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Sunday, January 01, 2006

India - Enterprise, Business & Venture Capital

Forbes Asia's second annual list of the 40 richest Indians is very interesting. With a net worth of at least $590 million, up from $305 million last year, to make the cut – it is indeed an impressive list. Twenty-seven members are billionaires from India, more than double last year's count. The group's collective net worth soared to $106 billion, up from $61 billion; by contrast, China's 40 richest (min networth -$321 million) with ten billionaires are worth a collective $26 billion. Predictably,significant number of billionaires have come from the technology sector. While this abodes very well - can it be taken that all things improving in the country - atleast in the technology sector? Lets see-
Pramod Haque in a recent TiE (The Indus Entrepreneurs) meet in Bangalore said that,"There needs to be a culture of not looking for a quick fix of salary but the opportunity for greater wealth
. Otherwise -India will get left behind by other countries." He hopes to persuade them to embrace the Valley's key currency: stock options. It is a hard sell-options have been legal here only few years, and most large companies don't offer them. He rightly highlights that india is a great place for development and innovation, but any company that is serious must set up its headquarters in the U.S., where the early adopters of technology-a startup's first customers-are based. He highlights that while India spends $13 billion on information technology each year, the U.S. spends $490 billion.
Mallika chopra refers to her husband sumant mandal of clearstone ventures talking about the status of VC investments in India – In a very insightful interview (Mallika can be genuinely proud of him and can hopefully show off lot many more times like this in future), sumant points out that a vast majority of that money will go into existing and later-stage businesses. There is little or no real VC money available in India. Companies that are receiving money in India are either spin outs from existing large businesses, captive units or second tier outsourcing providers that may lack the size or scale to compete with IT service giants and want the private equity money to grow through rollup and acquisitions. He adds that in the early-stage investing business, there are a few small funds that are local to India but have not done too many deals and highlights venture money goes into early stage, pre-product or pre-revenue companies in the US , while a majority of the private equity is going into late stage businesses in India. As I see it, Sumant is quite correct about the dearth of angel & early stage money availability in India – hopefully this would change along with the massive realignment towards growth being experienced inside India today. Investments mostly happen at late stage only - recently Infinity capital bought out stake in Sify – its another matter that it was quoting at above 5$ - just a few weeks back - today the stock is quoting at above 10$ - most of the conditions have remained the same in the last few weeks. The point here is that investments if any happens at this stage mostly. A friend upon seeing this post asked me when to expect the likes of next google to come out of India. I had no answer to provide. Truth is that in general most indian enterprises are hardly innovation chasing entities, and the framework for VC entry & exits are poorly defined. Coupled with limited VC activity in the past and archaic regulations – these make it a tougher breeding ground for enterprises like that of what is seen in the valley. VC’s and Angel’s may find it difficult to spot the next Flickr coming out of India. Angel investments and VC are so close to each other – the absence of one hurts the other very badly. The big company boards in India are mostly filled with family members and friends. The investor activism is very limited – the culture in general cascades across the ecosystem – the concept of family acting as passive investors leaving the running of the enterprise to professionals are quite limited in numbers and where in vogue it is mostly within well defined spheres of activities - in such cases direct compensations are better and not necessarily linked to sweat equities. Correspondingly the spark needed to work on innovative ideas aided by sweat equities for key employees second to many levels down mostly does not exist.The ecosystem inside India is also tough where job market dynamics at senior levels are less active compared to what we see in the western markets. The talent levels inside India continue to be very high – all it requires is a vibrant ecosystem - but not many recognise the issue here - talking india's growth for granted may be the biggest mistake - the country can't afford it.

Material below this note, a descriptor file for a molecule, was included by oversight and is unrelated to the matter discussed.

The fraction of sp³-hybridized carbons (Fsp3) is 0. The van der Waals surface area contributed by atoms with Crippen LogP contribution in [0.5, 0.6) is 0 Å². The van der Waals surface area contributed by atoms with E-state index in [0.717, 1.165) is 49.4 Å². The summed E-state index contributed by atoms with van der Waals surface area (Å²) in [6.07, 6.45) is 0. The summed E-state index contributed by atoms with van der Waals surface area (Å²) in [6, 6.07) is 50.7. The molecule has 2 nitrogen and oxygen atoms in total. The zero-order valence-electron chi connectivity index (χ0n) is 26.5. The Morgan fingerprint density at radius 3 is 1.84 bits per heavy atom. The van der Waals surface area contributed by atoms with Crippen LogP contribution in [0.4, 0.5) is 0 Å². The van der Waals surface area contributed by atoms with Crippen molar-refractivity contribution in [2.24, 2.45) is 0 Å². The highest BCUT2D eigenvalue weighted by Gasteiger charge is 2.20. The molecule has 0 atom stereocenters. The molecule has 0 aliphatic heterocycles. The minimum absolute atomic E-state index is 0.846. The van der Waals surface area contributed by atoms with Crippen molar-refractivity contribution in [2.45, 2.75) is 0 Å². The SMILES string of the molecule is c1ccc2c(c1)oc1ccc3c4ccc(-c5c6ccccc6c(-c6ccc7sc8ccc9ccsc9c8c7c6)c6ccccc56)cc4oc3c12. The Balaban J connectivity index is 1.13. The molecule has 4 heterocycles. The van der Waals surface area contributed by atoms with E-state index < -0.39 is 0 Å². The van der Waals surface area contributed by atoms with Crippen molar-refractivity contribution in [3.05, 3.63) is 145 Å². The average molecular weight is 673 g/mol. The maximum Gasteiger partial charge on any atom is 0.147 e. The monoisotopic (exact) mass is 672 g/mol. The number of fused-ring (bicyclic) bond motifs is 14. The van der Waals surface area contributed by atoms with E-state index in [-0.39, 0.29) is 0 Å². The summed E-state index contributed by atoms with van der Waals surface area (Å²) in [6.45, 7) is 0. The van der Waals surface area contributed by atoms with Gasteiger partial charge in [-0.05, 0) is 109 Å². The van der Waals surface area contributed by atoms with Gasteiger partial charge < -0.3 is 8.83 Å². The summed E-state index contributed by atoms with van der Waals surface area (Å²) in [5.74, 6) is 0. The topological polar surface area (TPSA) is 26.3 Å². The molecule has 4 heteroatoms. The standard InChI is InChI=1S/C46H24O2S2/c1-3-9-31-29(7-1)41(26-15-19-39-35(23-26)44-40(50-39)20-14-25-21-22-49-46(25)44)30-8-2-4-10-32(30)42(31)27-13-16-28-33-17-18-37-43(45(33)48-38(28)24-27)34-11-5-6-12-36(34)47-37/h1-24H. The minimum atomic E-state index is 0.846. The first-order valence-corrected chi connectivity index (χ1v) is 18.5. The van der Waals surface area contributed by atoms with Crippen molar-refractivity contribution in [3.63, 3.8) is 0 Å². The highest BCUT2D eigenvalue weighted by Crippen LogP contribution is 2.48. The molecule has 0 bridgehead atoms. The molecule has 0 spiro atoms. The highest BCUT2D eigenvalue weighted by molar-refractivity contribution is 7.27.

Category :, ,Emerging Trends
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